- Open Access
A new risk scoring system for prediction of long-term mortality in patients on maintenance hemodialysis
Renal Replacement Therapy volume 2, Article number: 49 (2016)
It has been reported that the survival of hemodialysis (HD) patients is poor, and the leading cause of death is cardiovascular disease. To identify high-risk patients and treat them carefully, we developed a scoring system to evaluate their 15-year prognosis in a prospective cohort study.
We analyzed data from 312 and 310 patients to develop and validate the prediction model, respectively. The association of potential risk factors with death was tested by Cox proportional-hazards analysis, and a risk scoring model was developed. Then, the model was validated.
Two hundred patients (64.1 %) in the cohort for model development died. Six independent prognostic factors were retained in the final model, and each was assigned a score proportional to its regression coefficient: 65 years or older, 3; diabetic nephropathy, 3; hypotension, 1; pre-HD cardiothoracic ratio ≥50 %, 1; pre-HD BNP ≥250 pg/mL, 1; and pre-HD numbers of abnormal findings on electrocardiograms = 0, 1, 2, or larger, 0, 1, 5. The patients were categorized as follows with their scores: group 1 (low risk), 0; group 2, 1 to 3; group 3, 4 to 5; and group 4 (high risk), 6 and higher. In the cohort for model validation, groups 2 to 4 showed a higher risk than group 1: group 2, hazard ratio 4.66 (95 % confidence interval 2.25, 9.64); group 3, 13.62 (6.48, 28.63); and group 4, 20.86 (9.60, 45.31).
A new risk scoring system for predicting 15-year mortality was developed. This system may be useful for evaluating HD patients’ prognosis.
The number of patients on maintenance hemodialysis (HD) has been rapidly increasing over the last decades , and more than 320,000 patients are on maintenance HD in Japan at the end of 2014 . This phenomenon has been attributed to the increase in the number of patients with diabetes (the main cause of renal failure in Japan) along with the advances in the techniques of HD and medical therapy for renal failure. However, the poor survival of dialysis patients has been reported by a number of investigators . Cardiovascular disease (CVD) is common among these patients and is the primary cause of death in this population .
There were few papers that reported the impact of cardiac and/or circulatory disorder parameters, which are routinely measured along with vital signs during HD treatment, on long-term prognosis. To evaluate HD patients’ prognosis and find patients with high risk of death, there is a need for novel index that is based on the cardiac disorder parameters. We, therefore, conducted a long-term prospective multicenter cohort study to establish a prediction model for mortality in maintenance HD patients using not specific parameters but clinically easy to measure parameters.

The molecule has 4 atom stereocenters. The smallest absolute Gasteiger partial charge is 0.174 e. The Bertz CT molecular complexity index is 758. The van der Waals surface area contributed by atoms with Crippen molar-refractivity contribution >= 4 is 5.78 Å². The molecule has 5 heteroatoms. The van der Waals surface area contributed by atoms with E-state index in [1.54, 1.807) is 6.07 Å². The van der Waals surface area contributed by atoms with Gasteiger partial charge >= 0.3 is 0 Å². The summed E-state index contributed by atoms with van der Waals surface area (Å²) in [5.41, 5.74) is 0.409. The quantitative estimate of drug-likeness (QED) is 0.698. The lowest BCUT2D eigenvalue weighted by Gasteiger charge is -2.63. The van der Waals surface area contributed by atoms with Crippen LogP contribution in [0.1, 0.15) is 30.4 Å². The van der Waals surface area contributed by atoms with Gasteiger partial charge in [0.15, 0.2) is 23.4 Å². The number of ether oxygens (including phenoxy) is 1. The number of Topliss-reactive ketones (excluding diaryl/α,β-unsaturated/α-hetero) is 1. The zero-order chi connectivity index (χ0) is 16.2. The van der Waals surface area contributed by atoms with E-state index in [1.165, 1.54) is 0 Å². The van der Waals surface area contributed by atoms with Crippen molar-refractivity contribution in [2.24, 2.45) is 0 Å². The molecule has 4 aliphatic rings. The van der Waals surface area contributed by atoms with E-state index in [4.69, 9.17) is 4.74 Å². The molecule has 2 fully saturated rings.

Study design and study population
This study conducted in two medical corporations operating seven HD clinics and one hospital in total and HD units of a general hospital in Japan as a multicenter observational study. The participating facilities were as follows: Tokiwa-kai Medical Corporation Group (Iwaki Urological Clinic, Izumi Clinic), Meysey-kai Medical Corporation Group (Airport Urological Clinic, Yokaichiba Clinic, Yachimata Clinic, Togane Clinic, Oami Neurosurgery Clinic, Mitsuhashi Hospital), and Chiba Social Insurance Hospital (Current name: JCHO Chiba Hospital). This study was approved by the ethics committees of all participating institutions (Meysey-kai Medical Corporation Group No. 215070001, Tokiwa-kai Medical Corporation Group No. 19-2, JCHO Chiba Hospital No. 45), and the research was conducted in accordance with the ethical principles of the Declaration of Helsinki. Informed consent was obtained by providing a document containing all the required elements of informed consent that gives patients the option to provide permission.
All the patients who received maintenance HD in these sites between October 1997 and April 1999 were enrolled (Fig. 1). Patients under 20 years, under the treatment of cancer, and on HD for less than 1 month were excluded. Patients with missing values and apparent outliers were also excluded (n = 102). The remaining patients were randomly classified into two groups to obtain (1) a dataset for the development of risk score (development dataset) and (2) a dataset for validation of risk score (validation dataset).
The patients’ demographics, namely, age, gender, body mass index (BMI) calculated on the basis of post-HD body weight, diabetes mellitus (DM) as a cause of end-stage renal disease (ESRD), history of CVD, hypertension, hypotension during HD, pre-HD cardiothoracic ratio (CTR, %), pre-HD hemoglobin level (g/dl), pre-HD plasma atrial natriuretic peptide (ANP, pg/ml) level, brain natriuretic peptide (BNP, pg/ml) level, and findings on pre-HD electrocardiograms (ECGs) were obtained. CVD was defined as myocardial infarction, heart failure, arrhythmia, cerebral hemorrhage, and brain infarction. The primary endpoint was all-cause mortality, and the secondary was cardiovascular mortality. Hypertension was defined as a condition (1) requiring the use of the following types of antihypertensive drug: calcium channel blockers, angiotensin-converting enzyme inhibitors, angiotensin receptor blockers, and beta blockers or (2) having pre-HD hypertension (systolic blood pressure 160 mmHg or higher, diastolic blood pressure 100 mmHg, or higher). Hypotension during HD was defined as a condition requiring the use of using the following medicines during HD: amezinium metilsulfate, droxidopa, etilefrine hydrochloride, midodrine hydrochloride, rapid infusion of normal saline, and an injection of 10 % saline or 50 % glucose solution. Abnormal findings on ECGs were (1) a horizontal ST segment depression of more than 1 mm or a negative T wave, (2) an abnormal Q wave, and (3) atrial fibrillation. The number of abnormal findings was used as the ECG score (0 to 3).